- Kenneth Goldsmith's American Trilogy
I can't help it: trilogies are nerd Kryptonite. My childhood library was chock-full of science fiction and heroic fantasy books organized into epic troikas, all of which made grandiose claims about their ability to forever change my sense of literary genre, if not of consensual reality itself. As a result, any three books that self-consciously present themselves as a trilogy have for me an aura of importance about them, one that requires further interrogation. Kenneth Goldsmith's American Trilogy-The Weather, Traffic, and Sports-is no exception.
In the first half of the last century, Ezra Pound claimed in his ABC of Reading that "artists are the antennae of the race" (73). In a global digital economy, though, both wireless and networked signals come at such speed and quantity that a set of rabbit ears will no longer suffice. In 1980, Canadian poet Christopher Dewdney updated Pound's metaphor in "Parasite Maintenance," comparing contemporary artistic sensibility to the satellite dish. From such a perspective, artists are devices for the accumulation and concentration of cultural data, cool and dispassionate. The quality of the objects and texts that they produce depends in part on what "Parasite Maintenance" refers to as "the will to select" (77). The individual's ability to receive and process the ambient signals that constantly bombard all of us helps constitute contemporary criteria for a successful artistic career.
As Craig Dworkin notes, self-declared "Word Processor" Kenneth Goldsmith's ongoing personal project-which Goldsmith has successively dubbed "nutritionless writing," "uncreative writing," and "conceptual writing"-falls squarely into this tradition of poetry as a sort of technologized, high-volume appropriation (34). This is especially true of recent works such as the massive, audacious Day (Figures, 2003): a volume that transcribes an entire issue of The New York Times and presents it in book form. In this context, even Goldsmith's curation of the decade-old UbuWeb <www.ubu.com>, a large digital archive of avant-garde sound recordings, concrete poetry, video, outsider art and related critical materials, is arguably part of the practice of uncreativity-perhaps even Goldsmith's greatest work.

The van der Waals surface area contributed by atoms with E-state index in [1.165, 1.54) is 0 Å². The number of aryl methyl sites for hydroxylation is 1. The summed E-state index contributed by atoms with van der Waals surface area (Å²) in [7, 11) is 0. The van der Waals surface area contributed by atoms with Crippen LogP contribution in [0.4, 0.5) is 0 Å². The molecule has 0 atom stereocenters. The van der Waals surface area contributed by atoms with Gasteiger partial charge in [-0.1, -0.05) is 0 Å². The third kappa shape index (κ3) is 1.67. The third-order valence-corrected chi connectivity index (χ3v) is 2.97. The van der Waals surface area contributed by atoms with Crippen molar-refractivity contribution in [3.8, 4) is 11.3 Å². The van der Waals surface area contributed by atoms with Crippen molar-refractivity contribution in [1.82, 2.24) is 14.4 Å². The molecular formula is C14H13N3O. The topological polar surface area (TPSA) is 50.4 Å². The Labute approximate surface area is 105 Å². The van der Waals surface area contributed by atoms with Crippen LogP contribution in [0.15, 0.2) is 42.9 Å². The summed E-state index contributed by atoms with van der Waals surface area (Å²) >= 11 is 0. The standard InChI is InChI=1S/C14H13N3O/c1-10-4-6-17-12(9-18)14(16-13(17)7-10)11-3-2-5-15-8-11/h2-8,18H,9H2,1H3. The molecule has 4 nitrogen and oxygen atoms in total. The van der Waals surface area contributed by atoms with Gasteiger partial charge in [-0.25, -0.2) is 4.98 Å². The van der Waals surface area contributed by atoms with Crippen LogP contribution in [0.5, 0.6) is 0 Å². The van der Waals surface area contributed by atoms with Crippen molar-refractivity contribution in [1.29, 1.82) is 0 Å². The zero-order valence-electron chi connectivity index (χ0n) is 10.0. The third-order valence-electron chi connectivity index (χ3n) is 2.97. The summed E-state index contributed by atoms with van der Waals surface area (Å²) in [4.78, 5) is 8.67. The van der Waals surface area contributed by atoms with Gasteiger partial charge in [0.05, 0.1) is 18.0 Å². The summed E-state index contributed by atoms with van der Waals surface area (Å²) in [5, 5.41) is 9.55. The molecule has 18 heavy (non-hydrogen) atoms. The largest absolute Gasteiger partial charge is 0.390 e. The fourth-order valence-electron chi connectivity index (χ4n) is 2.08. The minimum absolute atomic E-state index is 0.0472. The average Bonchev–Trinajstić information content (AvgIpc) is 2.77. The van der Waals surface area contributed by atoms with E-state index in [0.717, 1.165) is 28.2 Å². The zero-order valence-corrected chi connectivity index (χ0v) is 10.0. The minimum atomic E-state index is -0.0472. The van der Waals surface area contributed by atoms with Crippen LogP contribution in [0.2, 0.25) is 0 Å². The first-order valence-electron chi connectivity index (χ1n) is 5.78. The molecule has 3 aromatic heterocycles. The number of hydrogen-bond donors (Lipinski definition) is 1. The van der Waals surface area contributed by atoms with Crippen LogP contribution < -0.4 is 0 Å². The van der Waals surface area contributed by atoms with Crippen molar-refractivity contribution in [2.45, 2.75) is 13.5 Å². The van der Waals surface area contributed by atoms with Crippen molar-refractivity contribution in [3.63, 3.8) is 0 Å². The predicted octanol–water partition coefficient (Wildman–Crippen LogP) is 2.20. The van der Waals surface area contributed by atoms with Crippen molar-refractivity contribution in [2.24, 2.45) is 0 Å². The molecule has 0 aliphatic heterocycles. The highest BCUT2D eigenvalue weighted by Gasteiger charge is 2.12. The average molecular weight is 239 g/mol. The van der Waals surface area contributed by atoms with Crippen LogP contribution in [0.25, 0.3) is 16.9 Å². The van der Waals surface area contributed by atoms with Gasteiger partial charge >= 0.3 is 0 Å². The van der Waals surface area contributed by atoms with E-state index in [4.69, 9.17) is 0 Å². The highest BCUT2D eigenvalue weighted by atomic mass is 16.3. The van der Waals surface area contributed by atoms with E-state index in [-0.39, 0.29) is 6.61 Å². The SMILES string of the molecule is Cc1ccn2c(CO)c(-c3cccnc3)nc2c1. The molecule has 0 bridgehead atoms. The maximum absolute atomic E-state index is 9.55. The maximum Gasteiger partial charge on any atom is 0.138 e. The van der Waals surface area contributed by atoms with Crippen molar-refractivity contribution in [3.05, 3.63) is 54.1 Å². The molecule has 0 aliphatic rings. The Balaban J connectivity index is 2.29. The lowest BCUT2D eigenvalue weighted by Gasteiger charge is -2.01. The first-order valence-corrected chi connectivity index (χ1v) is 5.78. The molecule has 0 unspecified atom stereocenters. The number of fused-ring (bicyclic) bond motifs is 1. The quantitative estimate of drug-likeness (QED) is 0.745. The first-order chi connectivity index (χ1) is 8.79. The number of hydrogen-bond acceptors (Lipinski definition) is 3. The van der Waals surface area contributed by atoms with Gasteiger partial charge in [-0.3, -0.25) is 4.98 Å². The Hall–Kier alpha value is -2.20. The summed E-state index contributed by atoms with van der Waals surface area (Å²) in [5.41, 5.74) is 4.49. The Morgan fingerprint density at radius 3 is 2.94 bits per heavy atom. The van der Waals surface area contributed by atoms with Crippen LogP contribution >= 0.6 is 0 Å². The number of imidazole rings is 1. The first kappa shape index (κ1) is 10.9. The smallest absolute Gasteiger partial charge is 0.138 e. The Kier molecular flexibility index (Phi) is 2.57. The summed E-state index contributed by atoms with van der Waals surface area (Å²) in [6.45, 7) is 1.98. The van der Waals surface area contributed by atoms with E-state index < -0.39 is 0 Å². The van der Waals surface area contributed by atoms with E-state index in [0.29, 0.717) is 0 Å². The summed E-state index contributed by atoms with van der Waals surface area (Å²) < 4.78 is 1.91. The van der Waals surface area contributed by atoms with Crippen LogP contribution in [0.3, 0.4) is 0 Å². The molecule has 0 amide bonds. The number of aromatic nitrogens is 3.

Goldsmith normally proceeds by identifying a neglected (because mundane, or, in Goldsmith's terms, "boring") repository of cultural discourse, such as an average edition of The New York Times (Day), or the names of artists and albums from his extensive LP collection (6799). He then transcribes the contents of that repository meticulously, reconfigures the resulting digital manuscript as a book, and attaches his name to it. Though such projects have been common in the art world since the heyday of Conceptualism, they are relatively rare in what Charles Bernstein refers to as "official verse culture" (246), where even Jackson Mac Low and John Cage (two of Goldsmith's muses) occupy an uneasy position. By porting an established practice for aesthetic production from one field of cultural endeavour (gallery art) to another (poetry), Goldsmith has simultaneously constructed himself a career and staged an intervention that has changed the stakes of contemporary poetics.
As a kind of briefer epic, The Weather, Traffic, and Sports serve collectively as a formal denouement to Day, because they codify and professionalize the practice I've just described. The similar size, shape, and design of these books suggests what even a cursory read will confirm, that the same basic dialectical move is at work in all of them: a reframing of the "everyday" that defamiliarizes it and allows us to return to mundane moments in order to reexamine them in a new light. As such, The American Trilogy succeeds admirably, but also suggests that there are limits to the artistic shelf-life of the "uncreative" moment (more on this notion shortly). These books are united formally by more than their explorations into a series of neglected but omnipresent cultural forms (the weather report, the traffic report, the sportscast). They all have a specific relationship to a specific medium: the radio-and, for the last two books in the trilogy...